The World Is Watching San Francisco on Cell Phones

Three years ago, San Francisco passed the Cell Phone Right to Know Act, requiring phone sellers to tell consumers about safer uses of phones prior to purchasing them. At that time, Israel, U.K. and France had taken similar steps and the average age at which a child got a cell phone was 16; today most 10 year olds have phones. New scientific studies published since 2010 only strengthen the case for giving people information about ways to reduce their exposures to microwave radiation. Now all smart phones actually contain warnings, often deeply embedded within the devices themselves that are worded like those that the city proposes to make public through this law.

After years of legal wrangling the City stands poised to cave. At this moment, the federal courts have found that the public's right to know is trumped by industry's right not to be compelled to provide information about their product. While the city may have lost in the court of law, it has won in the court of public opinion and in the actions of industry itself.

Since the City passed this law more than two dozen sophisticated nations have issued advisories to their citizens to use headsets and speakerphones and protect children and pregnant women. Looked at from the point of view of what we know now and what has happened on this issue around the world the City's law looks prescient, courageous and right on the money. Since then, an expert group of the World Health Organization has deemed cellphone and other wireless radiation a "probable human carcinogen," and many studies have found that cell phone radiation can damage men's ability to become fathers and the brains and behavior of children whose mothers are exposed.

In fact, the Federal Communications Commission itself has shifted and issued a notice that it would consider the mounting evidence on cell phone risks on the late afternoon of Good Friday, March 29, when much of American media was decidedly out to lunch. In 1996, the last time the standards for cell phones were set cicadas flooded Washington DC streets and parks, gas cost $1.22 a gallon, and a stamp was 32 cents.

Gas prices are not the only things that have changed quite a bit in the past two decades. The users of cell phones are much younger and smaller and the uses of these devices are also radically different than when our approach was last laid down. Radiation from these two-way microwave radios was tested originally for military and medical adult male users, weighing well over 200 pounds having 11 pound heads. Plastic baby rattle iPhone cases and thousands of apps for infants and toddlers could not have been imagined back then.

In a world that has more cell phones than people, today's testing methods are grossly outdated. A recent Nielsen survey finds that American teenage girls talk about 750 minutes a month, send more than 7,000 text messages, and often keep radiating phones next to their ovaries or under their pillows. European researchers report that those who start using phones as teenagers have 4 to 8 times more brain tumors within a decade.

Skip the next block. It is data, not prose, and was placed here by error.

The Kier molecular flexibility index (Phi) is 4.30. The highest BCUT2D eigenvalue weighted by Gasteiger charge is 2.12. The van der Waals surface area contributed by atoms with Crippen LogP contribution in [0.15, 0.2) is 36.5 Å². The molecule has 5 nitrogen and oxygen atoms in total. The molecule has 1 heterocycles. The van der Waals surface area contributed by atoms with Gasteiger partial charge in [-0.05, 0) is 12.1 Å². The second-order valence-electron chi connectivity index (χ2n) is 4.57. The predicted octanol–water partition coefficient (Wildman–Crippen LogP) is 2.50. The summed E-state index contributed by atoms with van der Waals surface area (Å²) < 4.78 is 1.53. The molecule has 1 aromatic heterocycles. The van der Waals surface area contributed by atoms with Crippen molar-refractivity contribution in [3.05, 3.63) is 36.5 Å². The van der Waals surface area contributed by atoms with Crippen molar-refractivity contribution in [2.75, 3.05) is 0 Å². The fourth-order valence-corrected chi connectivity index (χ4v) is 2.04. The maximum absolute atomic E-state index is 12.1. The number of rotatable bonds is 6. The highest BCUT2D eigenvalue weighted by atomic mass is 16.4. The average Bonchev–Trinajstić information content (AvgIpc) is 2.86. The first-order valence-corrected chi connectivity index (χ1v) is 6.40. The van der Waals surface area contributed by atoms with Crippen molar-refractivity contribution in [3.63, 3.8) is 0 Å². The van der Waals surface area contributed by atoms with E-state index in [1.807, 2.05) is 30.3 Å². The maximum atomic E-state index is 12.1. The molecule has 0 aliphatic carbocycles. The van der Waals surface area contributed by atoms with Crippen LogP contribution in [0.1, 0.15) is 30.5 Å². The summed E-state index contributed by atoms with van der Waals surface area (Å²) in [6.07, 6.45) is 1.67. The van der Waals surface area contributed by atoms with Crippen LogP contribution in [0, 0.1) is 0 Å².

Phones are not tested as most of us use them--in the shirt or pants pockets--but only when kept about half an inch or more off the body. Industry studies find microwave radiation exposures can be four to eight times higher when kept next to the body than when held about an inch from it --the mandated distance. Eyeglasses, metal cases, earrings, or wired bras can all change the amount of radiation absorbed.

San Francisco's law made sense at the time it was passed and makes more sense now. And even if the city decides to stop reinforcing this particular law, they still have the power to inform the public through ad campaigns that rely on old and new social media. The City can carry out its responsibilities to protect public health in this instance, just as it does by issuing no smoking signs and advisories about bike safety.

Smart phone manufacturers understand this and now include fine print (or deeply embedded) warnings to keep phones off the body. Apple advises that iPhones are tested and should be used--at least 10 millimeters away--advice that can be found within the phone by going to settings/general/about/legal/radiofrequency radiation. Blackberry urges its users to keep phones an inch from the body and avoid exposure to the pregnant or teenage abdomen.

Based on these and other developments, the American Academy of Pediatrics and the American Academy of Environmental Medicine have also issued precautionary advice about phones and other wireless devices. Israel, France and Finland are among those nations urging that phones be used with speakerphones or headsets, that wired connections are safer, faster and more secure. And following in the footsteps of France, Belgium and Turkey have banned sales and advertising of phones for young children.

It's about time that the FCC is asking whether it makes sense to rely on 20th century methods to handle 21st century technology. We are paying the heavy price now for having delayed efforts to control tobacco and asbestos.

San Francisco is taking steps to see that we do not go through a similar experience with cellphones and can and should protect public health on this matter using whatever tools are available to do so.